This was exactly the case, thanks for the explanation.

Adding to Daniel’s answer: I fear this is to be expected due to the combination of a number of parameters: the number of atoms and relations, the number of var fields and sigs, the under-specification of goals (e.g. an eventually goal is less constrained than a more fixed scenario)… The main way to address this issue will, I guess, to decrease the size of the state space, by making your models as small and deterministic as possible: to do so, I suppose you should split the model in several smaller ones, depending on abstractions of other complex parts and try to reduce non-determinism.

I was afraid of this. I’m not working on a small tricky domain but on a simple and large one. Many aspects need to be added like access control and or other small modules, I was hoping to address them all at once.

Regarding univ , notice also that, in Alloy 6, it is the set of all atoms “existing in the current state”, not all atoms at all states. So I’m not sure all expressions you wrote using univ always mean what you think.

Thanks for mentioning this, I will double check.

Like Daniel, I’m a bit surprised by the idiom you’re using (with primes occurring sometimes at non-usual palces, as well as events referring to the past). This isn’t necessarily wrong but a bit hard to follow. We have some guidelines here and there that you may find useful.

Thanks for the links, I will definitely check them out.

Clément.

1 Like

Hi!

With all your suggestions and comments I managed to improve the performance considerably (repository updated), thanks.

In order to avoid using univ with my generic modules I did something unusual I think. Let say we have a Trash module that have a parametric type TrashItem. Now, I want to reuse this module in a context where I can trash Files and Directories and another context where I can trash Video for example. Instead of using a base type I declare the module like that:

module trash[TrashItem1, TrashItem2]

private let TrashItem = TrashItem1 + TrashItem2

// Then I only use TrashItem macro

and use the module as follow:

module app1

open trash[File, Directory]

sig File, Directory {}
module app2

open trash[Video, Video]

sig Video{}

It is not really elegant, but it works well. Is there a reason to forbid union of types for parametric types.

1 Like

Hi,

I believe you could still have a single parameter and compute the union using a subset signature. For example, in module app1 you could have:

open trash[Object]
sig Object in univ {}
fact {Object = File+Directory}

Probably, this would be less efficient than your trick, but of course, in this particular example, you could also have File and Directory as extensions of Object and pass Object as parameter.

Best,
Alcino

1 Like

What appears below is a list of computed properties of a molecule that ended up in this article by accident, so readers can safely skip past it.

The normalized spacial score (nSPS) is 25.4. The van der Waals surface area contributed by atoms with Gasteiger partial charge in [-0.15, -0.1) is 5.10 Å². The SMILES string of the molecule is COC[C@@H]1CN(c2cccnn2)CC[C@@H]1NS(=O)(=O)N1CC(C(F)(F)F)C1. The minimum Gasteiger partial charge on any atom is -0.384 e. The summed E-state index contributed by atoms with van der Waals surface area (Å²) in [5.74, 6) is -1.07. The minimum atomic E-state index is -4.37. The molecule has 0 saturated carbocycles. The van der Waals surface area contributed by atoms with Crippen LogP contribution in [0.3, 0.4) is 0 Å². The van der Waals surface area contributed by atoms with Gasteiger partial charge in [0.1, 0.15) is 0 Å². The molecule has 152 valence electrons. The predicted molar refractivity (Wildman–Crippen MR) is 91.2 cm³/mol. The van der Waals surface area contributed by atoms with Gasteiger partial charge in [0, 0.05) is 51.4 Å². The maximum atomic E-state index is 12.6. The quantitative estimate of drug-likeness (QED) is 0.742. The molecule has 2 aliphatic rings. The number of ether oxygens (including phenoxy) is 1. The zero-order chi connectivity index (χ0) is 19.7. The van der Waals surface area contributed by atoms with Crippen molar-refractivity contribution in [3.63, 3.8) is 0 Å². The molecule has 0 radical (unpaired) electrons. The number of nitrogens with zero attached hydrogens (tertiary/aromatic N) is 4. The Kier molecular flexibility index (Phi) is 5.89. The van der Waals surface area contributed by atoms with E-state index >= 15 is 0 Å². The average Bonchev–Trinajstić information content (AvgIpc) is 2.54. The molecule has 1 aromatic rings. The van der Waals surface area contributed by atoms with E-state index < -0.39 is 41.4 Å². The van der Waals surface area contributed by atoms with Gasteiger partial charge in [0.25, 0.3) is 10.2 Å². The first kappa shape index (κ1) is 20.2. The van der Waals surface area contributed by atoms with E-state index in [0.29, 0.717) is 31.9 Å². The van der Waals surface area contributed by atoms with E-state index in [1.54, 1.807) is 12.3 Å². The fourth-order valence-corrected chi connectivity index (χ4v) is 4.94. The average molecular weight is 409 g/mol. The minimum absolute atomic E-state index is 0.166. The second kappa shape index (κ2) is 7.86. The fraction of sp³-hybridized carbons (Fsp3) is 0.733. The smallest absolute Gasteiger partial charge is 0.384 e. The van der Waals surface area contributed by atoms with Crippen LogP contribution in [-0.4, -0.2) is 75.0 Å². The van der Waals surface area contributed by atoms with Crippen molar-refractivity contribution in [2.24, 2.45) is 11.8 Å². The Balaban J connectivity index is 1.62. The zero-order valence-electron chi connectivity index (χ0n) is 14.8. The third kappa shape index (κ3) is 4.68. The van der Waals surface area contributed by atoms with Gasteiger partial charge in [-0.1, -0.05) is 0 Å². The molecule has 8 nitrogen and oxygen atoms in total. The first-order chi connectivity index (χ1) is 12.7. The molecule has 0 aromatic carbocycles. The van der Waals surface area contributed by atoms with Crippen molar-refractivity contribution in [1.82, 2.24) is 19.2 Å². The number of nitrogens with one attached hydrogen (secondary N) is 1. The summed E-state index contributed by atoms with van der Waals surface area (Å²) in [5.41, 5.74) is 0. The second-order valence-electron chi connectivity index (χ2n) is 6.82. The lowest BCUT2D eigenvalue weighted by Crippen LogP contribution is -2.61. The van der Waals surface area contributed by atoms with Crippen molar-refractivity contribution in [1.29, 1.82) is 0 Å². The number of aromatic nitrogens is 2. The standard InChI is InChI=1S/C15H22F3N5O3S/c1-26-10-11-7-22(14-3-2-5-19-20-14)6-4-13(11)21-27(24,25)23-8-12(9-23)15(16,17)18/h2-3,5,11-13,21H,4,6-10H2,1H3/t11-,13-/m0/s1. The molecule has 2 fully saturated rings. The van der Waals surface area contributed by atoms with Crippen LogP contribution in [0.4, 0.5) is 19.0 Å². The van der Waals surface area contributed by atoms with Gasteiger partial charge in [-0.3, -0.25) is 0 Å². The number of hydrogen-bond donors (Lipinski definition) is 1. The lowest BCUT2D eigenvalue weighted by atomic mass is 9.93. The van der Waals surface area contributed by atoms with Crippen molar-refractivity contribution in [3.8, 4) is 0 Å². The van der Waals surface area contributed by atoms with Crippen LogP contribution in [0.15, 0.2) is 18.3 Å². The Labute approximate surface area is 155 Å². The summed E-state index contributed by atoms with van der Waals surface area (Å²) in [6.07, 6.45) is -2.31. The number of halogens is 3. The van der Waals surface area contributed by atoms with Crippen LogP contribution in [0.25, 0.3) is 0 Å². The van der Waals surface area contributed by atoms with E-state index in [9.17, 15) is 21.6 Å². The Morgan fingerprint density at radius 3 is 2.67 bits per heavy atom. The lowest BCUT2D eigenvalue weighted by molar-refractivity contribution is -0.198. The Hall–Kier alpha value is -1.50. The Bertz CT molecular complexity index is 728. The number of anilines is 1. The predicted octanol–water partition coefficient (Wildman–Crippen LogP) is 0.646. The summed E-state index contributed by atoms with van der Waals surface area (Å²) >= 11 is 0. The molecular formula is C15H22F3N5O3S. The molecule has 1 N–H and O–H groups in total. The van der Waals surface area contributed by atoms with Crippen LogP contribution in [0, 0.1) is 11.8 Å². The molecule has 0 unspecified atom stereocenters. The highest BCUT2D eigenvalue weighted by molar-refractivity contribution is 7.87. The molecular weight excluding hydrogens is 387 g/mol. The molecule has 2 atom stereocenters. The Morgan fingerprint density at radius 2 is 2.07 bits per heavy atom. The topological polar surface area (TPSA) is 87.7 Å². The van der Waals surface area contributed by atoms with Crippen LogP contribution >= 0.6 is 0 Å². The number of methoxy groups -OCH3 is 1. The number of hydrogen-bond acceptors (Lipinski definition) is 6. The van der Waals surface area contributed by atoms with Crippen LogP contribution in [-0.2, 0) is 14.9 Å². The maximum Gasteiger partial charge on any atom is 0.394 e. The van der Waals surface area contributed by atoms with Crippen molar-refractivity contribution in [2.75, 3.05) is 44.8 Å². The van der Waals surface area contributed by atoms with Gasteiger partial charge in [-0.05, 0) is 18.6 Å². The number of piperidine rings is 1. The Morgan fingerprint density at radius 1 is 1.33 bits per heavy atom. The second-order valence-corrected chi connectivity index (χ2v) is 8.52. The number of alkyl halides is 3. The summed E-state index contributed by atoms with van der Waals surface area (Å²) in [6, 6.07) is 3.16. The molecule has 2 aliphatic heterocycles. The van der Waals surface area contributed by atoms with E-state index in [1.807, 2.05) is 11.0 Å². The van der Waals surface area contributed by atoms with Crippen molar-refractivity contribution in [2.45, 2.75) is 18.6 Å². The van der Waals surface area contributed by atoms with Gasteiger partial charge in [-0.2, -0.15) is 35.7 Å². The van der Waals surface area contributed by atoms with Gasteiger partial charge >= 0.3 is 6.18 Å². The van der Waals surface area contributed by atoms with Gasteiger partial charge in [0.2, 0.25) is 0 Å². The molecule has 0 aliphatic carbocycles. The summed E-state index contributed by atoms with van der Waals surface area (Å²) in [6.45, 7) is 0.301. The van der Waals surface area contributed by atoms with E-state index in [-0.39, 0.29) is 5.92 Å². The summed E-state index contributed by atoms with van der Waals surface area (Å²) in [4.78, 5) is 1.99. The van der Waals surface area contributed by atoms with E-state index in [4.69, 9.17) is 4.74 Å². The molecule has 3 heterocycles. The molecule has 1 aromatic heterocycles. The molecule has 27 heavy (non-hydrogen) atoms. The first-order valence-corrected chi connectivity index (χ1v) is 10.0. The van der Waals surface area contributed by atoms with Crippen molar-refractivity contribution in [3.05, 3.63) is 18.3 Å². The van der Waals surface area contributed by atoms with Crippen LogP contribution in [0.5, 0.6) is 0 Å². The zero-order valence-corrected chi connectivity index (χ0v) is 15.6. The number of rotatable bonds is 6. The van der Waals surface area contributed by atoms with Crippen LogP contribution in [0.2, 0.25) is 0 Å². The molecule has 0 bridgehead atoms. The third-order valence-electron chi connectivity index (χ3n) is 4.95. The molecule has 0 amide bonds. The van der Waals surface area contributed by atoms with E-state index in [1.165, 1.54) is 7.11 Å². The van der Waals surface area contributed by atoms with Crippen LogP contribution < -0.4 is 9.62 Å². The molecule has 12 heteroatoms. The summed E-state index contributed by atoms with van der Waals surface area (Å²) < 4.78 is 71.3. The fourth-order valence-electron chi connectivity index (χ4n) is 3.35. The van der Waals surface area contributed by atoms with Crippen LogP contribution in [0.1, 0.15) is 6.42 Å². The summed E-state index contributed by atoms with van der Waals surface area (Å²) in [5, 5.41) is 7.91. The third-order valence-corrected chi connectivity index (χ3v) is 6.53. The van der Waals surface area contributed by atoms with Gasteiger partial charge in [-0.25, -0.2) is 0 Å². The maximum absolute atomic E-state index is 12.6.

Hi,

I believe you could still have a single parameter and compute the union using a subset signature.

I tried this but there is a big impact on the performance, more than 10 times slower than using multiple parametric types.

Probably, this would be less efficient than your trick, but of course, in this particular example, you could also have File and Directory as extensions of Object and pass Object as parameter.

The problem with the second method is when File or Directory are defined in another module, they cannot extends the Object type.

Best Regards,
Clément

I suppose instantiating a generic module with a parameter is performing a pure syntactic operation, namely doing as if you had a non-generic module where the formal parameter has been replaced with the actual parameter. In that case, you can only allow actual parameters that work in all contexts. Which is not the case if instantiating with a union; as the following exemple shows, you may write:

module M[X]
sig S extends X {}

but this is forbidden:

sig S extends A+B {}

That being said, Alloy also allows to write something like this:

module trash[X]
...

and then:

module app1
open trash[Obj]
sig File, Directory {}
sig Obj = File + Directory {}

I don’t know if the generated Kodkod is of the same style as in Alcino’s solution, or if it’s more efficient; you may check.

1 Like

Hi,

I didn’t know this construct! Your method does not impact the performance, thanks!

Yh, I think it’s not documented, or very barely.

I just checked and Obj doesn’t exist at all in the Kodkod encoding (which is why it doesn’t impact performance in your example). It is litteraly replaced by File + Directory, hence sig S extends X {} will be also be forbiden in trash, as it comes to the same situation as above.

2 Likes

This is a fascinating topic! Thanks for taking the time to dive into @cdelg’s real life model. That syntax with sig Obj = File + Directory {} is pretty cool.